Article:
Good little horror movies are still a rarity these days, so Spellbinder is recommended for fans of the genre. It’s an intelligent movie that forgoes gore in favor of creating a more generally sinister ambiance.
It’s about a normal, somewhat lonely, Los Angeles lawyer (Timothy Daly), who witnesses a scuffle between a man and a woman in a parking lot and helps the woman (Kelly Preston) to his house. She stays. He’s deliriously happy, but as is the case with many seemingly perfect partners, she has a few troubling idiosyncrasies. The movie teases for a while, and eventually reveals that she is a witch.
She’s an unwilling witch, she says, and the other members of her coven want her back, so they can enlist her in a little human-sacrifice ceremony on the solstice. Our man, with the help of his best friend (Rick Rossovich), must try to protect her.
Screenwriter Tracy Tormé and director Janet Greek borrow a bit: The normalcy of the devil worshipers comes from Rosemary’s Baby; the lonely man drawn to an exotic, supernatural woman comes from Cat People. But Spellbinder creates an effective, dreadful atmosphere, with a couple of really dandy scenes, including the surprise epilog.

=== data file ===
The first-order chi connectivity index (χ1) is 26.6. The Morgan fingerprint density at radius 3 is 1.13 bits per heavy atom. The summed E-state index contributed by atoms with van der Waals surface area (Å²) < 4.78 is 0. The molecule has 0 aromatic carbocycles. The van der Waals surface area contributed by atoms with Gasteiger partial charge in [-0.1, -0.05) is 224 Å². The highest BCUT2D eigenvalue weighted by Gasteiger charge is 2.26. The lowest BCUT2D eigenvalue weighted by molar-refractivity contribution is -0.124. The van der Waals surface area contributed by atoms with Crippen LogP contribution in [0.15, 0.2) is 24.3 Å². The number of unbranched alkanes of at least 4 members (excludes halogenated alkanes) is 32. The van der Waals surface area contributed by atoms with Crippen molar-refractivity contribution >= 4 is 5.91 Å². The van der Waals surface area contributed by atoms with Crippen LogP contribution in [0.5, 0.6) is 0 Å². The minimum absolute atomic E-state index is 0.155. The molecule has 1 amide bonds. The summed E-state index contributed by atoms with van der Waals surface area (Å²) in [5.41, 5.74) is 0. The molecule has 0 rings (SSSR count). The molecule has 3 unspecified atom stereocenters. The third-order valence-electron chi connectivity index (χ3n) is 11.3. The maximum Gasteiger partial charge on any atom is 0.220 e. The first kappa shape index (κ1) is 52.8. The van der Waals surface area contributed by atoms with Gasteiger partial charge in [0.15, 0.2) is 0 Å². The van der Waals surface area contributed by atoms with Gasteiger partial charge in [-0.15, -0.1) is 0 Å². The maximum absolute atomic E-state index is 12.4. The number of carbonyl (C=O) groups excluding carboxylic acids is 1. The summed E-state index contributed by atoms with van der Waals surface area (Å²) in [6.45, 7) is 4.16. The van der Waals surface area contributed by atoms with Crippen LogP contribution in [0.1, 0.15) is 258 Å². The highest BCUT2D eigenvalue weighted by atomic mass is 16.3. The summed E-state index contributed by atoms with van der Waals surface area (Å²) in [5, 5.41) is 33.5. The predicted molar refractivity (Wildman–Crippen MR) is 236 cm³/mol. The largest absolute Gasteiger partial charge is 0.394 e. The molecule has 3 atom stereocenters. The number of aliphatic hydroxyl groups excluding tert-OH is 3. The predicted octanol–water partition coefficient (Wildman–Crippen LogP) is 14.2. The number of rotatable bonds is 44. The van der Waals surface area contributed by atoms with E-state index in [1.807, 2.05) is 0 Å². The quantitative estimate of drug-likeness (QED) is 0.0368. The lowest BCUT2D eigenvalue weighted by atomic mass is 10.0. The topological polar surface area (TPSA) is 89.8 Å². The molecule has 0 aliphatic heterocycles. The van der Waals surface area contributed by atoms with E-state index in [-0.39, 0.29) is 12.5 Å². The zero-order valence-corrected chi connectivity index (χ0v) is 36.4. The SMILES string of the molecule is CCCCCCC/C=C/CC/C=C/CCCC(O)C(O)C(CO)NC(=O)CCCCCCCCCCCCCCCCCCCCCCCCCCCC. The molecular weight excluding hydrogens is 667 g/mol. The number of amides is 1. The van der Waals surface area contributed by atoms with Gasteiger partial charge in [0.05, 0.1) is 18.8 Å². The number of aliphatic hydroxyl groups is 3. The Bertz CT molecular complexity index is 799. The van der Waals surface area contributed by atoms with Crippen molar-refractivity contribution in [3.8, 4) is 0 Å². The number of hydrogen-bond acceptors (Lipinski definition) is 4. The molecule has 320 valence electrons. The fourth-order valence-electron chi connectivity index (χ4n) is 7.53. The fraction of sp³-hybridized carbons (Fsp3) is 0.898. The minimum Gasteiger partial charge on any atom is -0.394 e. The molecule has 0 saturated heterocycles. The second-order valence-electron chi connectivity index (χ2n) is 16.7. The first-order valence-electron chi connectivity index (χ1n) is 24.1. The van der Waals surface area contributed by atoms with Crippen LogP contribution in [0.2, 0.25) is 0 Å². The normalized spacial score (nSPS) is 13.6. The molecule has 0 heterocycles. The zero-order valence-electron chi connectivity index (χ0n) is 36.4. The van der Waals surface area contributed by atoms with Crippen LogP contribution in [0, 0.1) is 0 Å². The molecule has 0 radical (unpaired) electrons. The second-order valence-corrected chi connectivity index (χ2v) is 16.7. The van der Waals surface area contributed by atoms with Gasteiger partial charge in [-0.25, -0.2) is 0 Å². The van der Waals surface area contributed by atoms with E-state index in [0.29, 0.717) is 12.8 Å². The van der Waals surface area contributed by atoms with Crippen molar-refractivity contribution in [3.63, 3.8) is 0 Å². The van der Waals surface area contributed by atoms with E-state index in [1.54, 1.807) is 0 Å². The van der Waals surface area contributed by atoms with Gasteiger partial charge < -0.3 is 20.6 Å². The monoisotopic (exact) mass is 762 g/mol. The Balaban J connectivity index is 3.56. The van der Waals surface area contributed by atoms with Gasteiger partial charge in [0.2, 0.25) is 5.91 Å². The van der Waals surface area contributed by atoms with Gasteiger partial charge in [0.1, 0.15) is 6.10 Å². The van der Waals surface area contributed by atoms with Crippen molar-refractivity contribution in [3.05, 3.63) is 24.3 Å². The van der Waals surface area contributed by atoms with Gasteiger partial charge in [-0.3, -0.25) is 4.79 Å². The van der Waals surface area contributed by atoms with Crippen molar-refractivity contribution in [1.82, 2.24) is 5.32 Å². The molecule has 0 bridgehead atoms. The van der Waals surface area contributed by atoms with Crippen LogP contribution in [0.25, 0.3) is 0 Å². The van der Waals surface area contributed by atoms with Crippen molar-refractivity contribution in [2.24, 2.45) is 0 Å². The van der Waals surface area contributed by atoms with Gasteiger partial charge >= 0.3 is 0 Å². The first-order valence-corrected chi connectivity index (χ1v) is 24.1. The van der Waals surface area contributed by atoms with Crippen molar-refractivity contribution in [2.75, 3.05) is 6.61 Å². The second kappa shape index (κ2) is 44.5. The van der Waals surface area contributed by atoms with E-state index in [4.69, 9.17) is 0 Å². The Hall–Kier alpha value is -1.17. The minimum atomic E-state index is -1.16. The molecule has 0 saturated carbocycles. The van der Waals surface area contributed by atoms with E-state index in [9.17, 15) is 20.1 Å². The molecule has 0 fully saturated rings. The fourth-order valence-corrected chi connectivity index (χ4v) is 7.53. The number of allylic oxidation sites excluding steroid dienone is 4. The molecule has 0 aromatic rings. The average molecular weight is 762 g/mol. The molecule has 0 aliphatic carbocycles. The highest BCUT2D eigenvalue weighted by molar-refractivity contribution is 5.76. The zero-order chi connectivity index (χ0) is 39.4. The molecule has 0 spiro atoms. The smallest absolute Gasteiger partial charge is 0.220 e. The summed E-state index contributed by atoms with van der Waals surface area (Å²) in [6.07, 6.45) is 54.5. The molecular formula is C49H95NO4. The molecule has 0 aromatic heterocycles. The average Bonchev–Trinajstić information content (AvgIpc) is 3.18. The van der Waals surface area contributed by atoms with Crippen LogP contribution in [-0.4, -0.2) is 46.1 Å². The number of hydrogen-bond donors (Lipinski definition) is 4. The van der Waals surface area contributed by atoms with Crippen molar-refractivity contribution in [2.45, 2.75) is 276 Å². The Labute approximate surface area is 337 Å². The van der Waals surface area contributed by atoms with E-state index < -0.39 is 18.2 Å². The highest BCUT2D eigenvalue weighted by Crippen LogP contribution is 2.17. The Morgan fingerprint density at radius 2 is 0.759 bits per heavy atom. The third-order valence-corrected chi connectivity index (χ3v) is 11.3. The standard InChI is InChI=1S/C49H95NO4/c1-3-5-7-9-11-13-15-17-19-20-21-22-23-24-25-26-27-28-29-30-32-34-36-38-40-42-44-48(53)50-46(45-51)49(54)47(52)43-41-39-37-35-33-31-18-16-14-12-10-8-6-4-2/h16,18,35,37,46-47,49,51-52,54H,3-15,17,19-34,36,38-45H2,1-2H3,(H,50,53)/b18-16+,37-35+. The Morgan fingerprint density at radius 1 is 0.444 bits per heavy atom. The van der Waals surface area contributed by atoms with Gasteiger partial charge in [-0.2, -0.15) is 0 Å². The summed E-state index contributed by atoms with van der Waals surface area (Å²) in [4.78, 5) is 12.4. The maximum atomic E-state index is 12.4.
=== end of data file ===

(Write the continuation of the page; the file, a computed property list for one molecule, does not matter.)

There’s a nicely shaded party scene when the new girlfriend is introduced around, and everyone loves her except the lawyer’s suspicious secretary. She happens to see the witch take a roast turkey out of the oven with her bare hands, which prompts the secretary to conclude, “That woman is trouble.”
This is director Greek’s first feature film, and Greek seems to bear gifts. She does a particularly good job of letting the story lay itself out in the opening reels, with subtlety and deliberateness. There’s a bit too much going on toward the end, but the film is well-acted and handsome, and it has just the right measure of unhealthiness.
First published in The Herald, September 1988
I realize now that the “without oven mitts” scene is borrowed from the 1963 British sci-fi film Unearthly Stranger, which I saw a couple of years ago. Janet Greek directed the “Weird Al” Yankovic music video, “Ricky,” and a good amount of TV until 1999. Screenwriter Tormé is the son of Mel Tormé, and wrote for Star Trek: The Next Generation and created Sliders; he was also a writer on SNL during some rough years. Music by Basil Poledouris. If you’re a genre person, you have to see this.